This is a sponsored conversation written by me on behalf of Cricut. The opinions and text are all mine.
Learn how to make a plus quilt using the Cricut Maker and a Riley Blake Designs quilt pattern and fabric. It makes the cutting quick, easy, and accurate. It’s the perfect baby gift!
I think the only way I’ll ever make a quilt for a baby gift, is to cut it out with the Cricut Maker. It makes my square cutting more accurate than I could ever have the patience for. I’ve also made a patchwork US state map quilt that I cut out with my Cricut Maker!
I love being able to cut fabric with the Cricut Maker, and make a bunch of Cricut Maker sewing projects!
I used a really pretty floral backing fabric that has all the colors from the front. I love the pop it gives the quilt.
I made curved corners because that’s the only way I know how to make my corners nice! I’m not very good at mitered corners and binding. Isn’t the navy floral binding the perfect touch?
- Riley Blake Pattern in Design Space*
- Quilt Kit*
- Cricut Maker* and Large Cutting Mat*
- How to Plan a Quilt with Cricut and Riley Blake
- How to Cut a Quilt with Cricut and Riley Blake
How to Make a Plus Quilt
Print of the pattern’s PDF instructions. Count up how many squares there are of each color and write it next to the color. Remember these numbers when you are planning your colors.
With your list of numbers you’ll need to write the original list of colors and how much fabric is required and translate it into your fabric, how much fabric is required, and how many squares will be cut out. I also wrote how many mats would be cut of each fabric so I wouldn’t be confused during the cutting process.
I had three extra squares that were cut out by the Maker that I didn’t use. I had to cut three extra squares out. I could’ve have fixed it with the Maker, but it’s hard to change the mats when using an Android phone.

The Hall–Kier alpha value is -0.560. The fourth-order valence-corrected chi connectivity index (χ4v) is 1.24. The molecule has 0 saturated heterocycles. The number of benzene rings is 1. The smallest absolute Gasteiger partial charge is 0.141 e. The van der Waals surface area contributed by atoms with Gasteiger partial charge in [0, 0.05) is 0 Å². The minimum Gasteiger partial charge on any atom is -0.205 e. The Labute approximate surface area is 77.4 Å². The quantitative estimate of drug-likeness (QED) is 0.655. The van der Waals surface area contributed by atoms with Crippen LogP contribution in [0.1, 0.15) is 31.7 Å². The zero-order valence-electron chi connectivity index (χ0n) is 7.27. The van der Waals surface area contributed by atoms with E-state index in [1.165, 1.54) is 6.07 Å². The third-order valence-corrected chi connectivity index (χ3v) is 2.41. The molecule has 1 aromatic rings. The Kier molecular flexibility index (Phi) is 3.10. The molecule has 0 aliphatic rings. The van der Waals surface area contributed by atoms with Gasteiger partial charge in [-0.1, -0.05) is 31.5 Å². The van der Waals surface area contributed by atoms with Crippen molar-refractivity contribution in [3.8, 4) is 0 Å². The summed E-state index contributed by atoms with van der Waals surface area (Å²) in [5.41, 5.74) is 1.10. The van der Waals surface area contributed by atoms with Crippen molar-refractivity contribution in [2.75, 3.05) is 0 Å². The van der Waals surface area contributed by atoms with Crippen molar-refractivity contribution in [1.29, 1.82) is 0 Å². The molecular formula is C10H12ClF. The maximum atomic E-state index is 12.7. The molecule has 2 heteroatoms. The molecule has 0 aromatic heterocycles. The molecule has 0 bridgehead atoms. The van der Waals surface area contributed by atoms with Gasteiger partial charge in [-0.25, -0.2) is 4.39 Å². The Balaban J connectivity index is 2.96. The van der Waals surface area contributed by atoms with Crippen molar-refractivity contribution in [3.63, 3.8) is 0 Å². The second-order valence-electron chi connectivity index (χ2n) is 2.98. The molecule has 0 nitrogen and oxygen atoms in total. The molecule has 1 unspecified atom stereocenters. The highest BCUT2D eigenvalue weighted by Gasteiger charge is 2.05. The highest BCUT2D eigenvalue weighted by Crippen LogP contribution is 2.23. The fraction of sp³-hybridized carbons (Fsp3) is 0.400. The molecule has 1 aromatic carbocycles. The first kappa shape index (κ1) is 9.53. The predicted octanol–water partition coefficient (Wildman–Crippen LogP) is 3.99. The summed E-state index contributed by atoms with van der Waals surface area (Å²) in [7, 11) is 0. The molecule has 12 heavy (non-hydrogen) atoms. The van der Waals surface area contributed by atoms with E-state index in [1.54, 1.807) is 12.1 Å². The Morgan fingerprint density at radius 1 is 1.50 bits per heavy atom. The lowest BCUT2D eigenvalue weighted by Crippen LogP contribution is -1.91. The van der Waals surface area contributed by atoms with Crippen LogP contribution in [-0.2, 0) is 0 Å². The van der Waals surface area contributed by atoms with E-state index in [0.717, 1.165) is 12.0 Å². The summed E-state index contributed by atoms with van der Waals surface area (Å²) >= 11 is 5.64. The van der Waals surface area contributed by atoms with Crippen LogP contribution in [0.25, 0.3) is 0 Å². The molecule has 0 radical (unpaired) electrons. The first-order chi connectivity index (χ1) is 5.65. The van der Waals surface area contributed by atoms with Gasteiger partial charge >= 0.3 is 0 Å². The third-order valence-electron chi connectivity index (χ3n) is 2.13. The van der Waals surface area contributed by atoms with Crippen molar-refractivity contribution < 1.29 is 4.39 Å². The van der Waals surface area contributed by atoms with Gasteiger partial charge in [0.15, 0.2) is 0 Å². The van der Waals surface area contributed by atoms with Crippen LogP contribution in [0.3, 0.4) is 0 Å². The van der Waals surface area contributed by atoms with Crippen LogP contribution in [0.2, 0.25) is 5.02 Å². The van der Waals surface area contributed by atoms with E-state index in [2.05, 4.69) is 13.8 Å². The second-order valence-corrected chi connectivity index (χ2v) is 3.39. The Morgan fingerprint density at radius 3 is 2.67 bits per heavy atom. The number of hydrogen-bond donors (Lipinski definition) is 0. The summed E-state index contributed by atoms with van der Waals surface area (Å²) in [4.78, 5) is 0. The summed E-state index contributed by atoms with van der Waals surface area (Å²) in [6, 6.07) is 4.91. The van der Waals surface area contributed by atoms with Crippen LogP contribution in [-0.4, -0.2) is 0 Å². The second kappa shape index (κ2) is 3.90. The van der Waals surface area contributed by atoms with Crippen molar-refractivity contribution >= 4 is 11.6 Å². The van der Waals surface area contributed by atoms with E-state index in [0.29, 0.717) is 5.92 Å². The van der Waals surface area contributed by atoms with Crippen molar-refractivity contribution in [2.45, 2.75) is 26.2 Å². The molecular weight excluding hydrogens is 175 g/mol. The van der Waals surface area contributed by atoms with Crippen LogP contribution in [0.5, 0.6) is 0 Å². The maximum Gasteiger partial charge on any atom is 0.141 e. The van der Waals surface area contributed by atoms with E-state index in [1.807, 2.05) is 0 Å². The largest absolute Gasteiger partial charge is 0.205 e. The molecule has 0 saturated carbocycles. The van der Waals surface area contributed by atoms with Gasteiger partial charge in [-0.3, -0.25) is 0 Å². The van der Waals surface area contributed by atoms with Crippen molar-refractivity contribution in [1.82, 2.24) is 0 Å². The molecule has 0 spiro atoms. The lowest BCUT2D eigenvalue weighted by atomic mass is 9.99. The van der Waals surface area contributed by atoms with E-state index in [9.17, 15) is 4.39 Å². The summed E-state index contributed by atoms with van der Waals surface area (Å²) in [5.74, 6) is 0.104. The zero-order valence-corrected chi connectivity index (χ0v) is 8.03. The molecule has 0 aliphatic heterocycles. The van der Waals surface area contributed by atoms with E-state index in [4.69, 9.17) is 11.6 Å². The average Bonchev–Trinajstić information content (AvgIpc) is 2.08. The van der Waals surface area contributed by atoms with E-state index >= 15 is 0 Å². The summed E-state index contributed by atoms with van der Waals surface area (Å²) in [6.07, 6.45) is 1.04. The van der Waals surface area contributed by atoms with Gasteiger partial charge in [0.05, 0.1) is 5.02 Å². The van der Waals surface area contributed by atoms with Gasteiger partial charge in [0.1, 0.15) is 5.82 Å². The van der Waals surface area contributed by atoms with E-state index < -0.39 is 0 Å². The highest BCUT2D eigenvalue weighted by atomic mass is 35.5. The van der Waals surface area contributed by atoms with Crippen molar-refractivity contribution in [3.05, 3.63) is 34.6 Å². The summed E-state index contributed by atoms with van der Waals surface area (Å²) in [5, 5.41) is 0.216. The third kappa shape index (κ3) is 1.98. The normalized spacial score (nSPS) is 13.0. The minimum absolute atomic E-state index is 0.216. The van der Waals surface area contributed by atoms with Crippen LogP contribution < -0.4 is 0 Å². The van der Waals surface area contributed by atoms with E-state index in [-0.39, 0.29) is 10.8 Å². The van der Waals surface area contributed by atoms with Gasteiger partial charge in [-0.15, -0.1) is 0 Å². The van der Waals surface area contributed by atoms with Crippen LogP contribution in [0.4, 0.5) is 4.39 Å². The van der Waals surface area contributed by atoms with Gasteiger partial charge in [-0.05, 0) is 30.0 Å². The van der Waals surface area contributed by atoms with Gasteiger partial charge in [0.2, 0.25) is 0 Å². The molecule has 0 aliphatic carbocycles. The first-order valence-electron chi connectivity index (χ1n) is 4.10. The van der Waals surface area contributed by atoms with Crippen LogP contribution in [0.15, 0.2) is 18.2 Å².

Once it’s all cut out you’ll need to sew all the pieces together. I couldn’t use the instructions in the pattern because I changed it so much. I figured out my own way to sew it, and I circled the rows and blocks in the pictures below to show me what to do.
Sew the five thin rows in the design you chose.
Sew the big white pattern pieces together to make twelve big white squares. I found that chaining the pieces helped me sew faster. That means I sew the pieces all right in a row without cutting the threads in between.
Sew the small rows of three squares that go on each side of the big squares.
Sew the small rows and large white squares together to make the four large rows.
Sew the thin rows to the large rows and finish the quilt top.
When you press the seam allowances, press them away from the white or lightest colored fabrics. Make sure you press all the seams before the next step.
After you piece the quilt together then you’ll use basting spray to stick all three layers together: first the backing fabric facing down, then the quilt batting, and then the pieced quilt top. Make sure it’s all good and stuck together.
Quilt the pieces together by using a walking foot and sewing straight lines all over the quilt. I followed the lines of the Pluses to make all the vertical and horizontal quilting lines.
Once you have it all quilted you can bind the edges of the quilt. I don’t think I’m the best to tell you how to do it since I can only do it with curved edges and I sew the binding on just like I sew it onto clothing.
Can you imagine all the quilt possibilities with just a couple of patterns and quilt kits?